A significant problem with this conventional liner drilling process is that the liner can deform by bending or corkscrewing under its own weight when set down on bottom. This is especially true of very long liners. If the liner is cemented in this condition, it will be permanently deformed and perhaps be unusable for passing large diameter tools through. For this reason, a number of “one-trip” liner drilling arrangements have been developed that incorporate liner hangers into the drilling string on the upper end of the liner so that the liner can be anchored to the pre-existing casing after cementing. An example of a “one-trip” liner drilling system is described in U.S. Pat. No. 5,497,840, issued to Hudson.

A major problem with “one trip” liner drilling systems is their ability to return drill cuttings to the surface of the wellbore. The liner portion of the drill string has a much greater diameter than traditional drill pipe. As a result, the annulus surrounding the liner portion is quite small, leaving little room for pumped down drilling mud and generated cuttings to return to the surface of the well. While this problem is inherent to the process of liner drilling, it is made substantially worse by the presence of any exterior components that extend outwardly into the annulus beyond the diameter of the liner. Thus, externally mounted hangers or packers, that might be used to hang the liner in tension from the casing or liner above could not be run in with the liner during the drilling operation without destroying the ability to drill and remove cuttings effectively during drilling. Thus, there is a need to be able to conduct liner drilling with minimal exterior components to allow annular bypass of returning drilling mud and cuttings.

The present invention addresses the problems of the prior art.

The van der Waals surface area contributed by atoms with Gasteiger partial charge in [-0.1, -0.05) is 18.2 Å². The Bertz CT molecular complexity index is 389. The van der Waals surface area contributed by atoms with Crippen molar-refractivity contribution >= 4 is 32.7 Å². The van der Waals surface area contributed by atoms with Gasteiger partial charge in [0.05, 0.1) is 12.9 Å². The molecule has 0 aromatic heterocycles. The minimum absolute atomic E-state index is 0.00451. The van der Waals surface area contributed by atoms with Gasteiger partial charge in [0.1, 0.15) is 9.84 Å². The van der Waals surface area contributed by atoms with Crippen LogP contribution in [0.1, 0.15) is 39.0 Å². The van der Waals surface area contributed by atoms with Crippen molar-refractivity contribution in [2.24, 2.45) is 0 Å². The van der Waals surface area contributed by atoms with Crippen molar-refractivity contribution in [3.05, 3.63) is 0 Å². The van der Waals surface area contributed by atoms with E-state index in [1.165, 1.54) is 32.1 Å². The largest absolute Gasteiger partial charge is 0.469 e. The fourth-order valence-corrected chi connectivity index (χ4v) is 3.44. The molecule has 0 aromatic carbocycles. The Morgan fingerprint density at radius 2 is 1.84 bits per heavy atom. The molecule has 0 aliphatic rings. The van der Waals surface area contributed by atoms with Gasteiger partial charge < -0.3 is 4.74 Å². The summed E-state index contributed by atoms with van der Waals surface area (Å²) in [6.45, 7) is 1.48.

SUMMARY OF THE INVENTION

The invention provides improved methods and systems for conducting liner drilling and subsequent completion of the drilled section by cementing and anchoring the liner into place. The methods and systems of the present invention prevent the liner from being cemented in in a bent or corkscrewed configuration. Additionally, the systems and methods of the present invention minimize the number of exterior components associated with the liner during drilling so as to allow relatively unrestricted return of drilling mud and cuttings.

In accordance with preferred embodiments of the invention, a liner is drilled into a wellbore below original depth using a running tool. A liner setting sleeve having a substantially smooth exterior is affixed to the top of the liner, thereby permitting substantially unrestricted annular bypass and minimal exterior mechanical complexity during drilling. Once the target depth has been reached, the liner is set on the bottom of the hole and the liner setting tool is released from the liner. The running string is then withdrawn from the hole. Next, a liner hanger/packer assembly is run into the hole. The liner hanger/packer assembly has a latch-in seal assembly to latch into the liner setting sleeve. Once, latched, the liner is lifted off the bottom of the hole. A liner packer is then set to hang the liner in tension. Thereafter, the liner may be anchored to the casing above and cemented into place within the wellbore in a substantially straight and true condition.

BRIEF DESCRIPTION OF THE DRAWINGS

For a thorough understanding of the present invention, reference is made to the following detailed description of the preferred embodiments, taken in conjunction with the accompanying drawings, wherein like reference numerals designate like or similar elements throughout the several figures of the drawings and wherein:

FIG. 1 is a schematic side, cross-sectional view of an exemplary borehole being drilled from the original depth to a lower interval using liner drilling.

FIG. 2 is a schematic side, cross-sectional view of the borehole shown in FIG. 1 now with the running tool being removed.

FIG. 3 is a schematic side, cross-sectional view of the borehole of FIGS. 1 and 2 now with a liner hanger/packer assembly being latched into the liner setting sleeve.

FIG. 4 is a schematic side, cross-sectional view of the borehole of FIGS. 1-3 now with the liner being picked up off the bottom of the borehole.

FIG. 5 depicts the setting of a liner packer to hang the liner in tension.

FIG. 6 depicts a cementing operation to secure the liner in place.

FIG. 7 is an enlarged, cross-sectional side view of the liner setting sleeve.

FIG. 8 is an enlarged, cross-sectional side view depicting the running tool attached to the liner setting sleeve.

FIG. 9 is an enlarged, partial cross-sectional side view showing the liner hanger/packer latched into the liner setting sleeve.

DETAILED DESCRIPTION OF THE PREFERRED EMBODIMENTS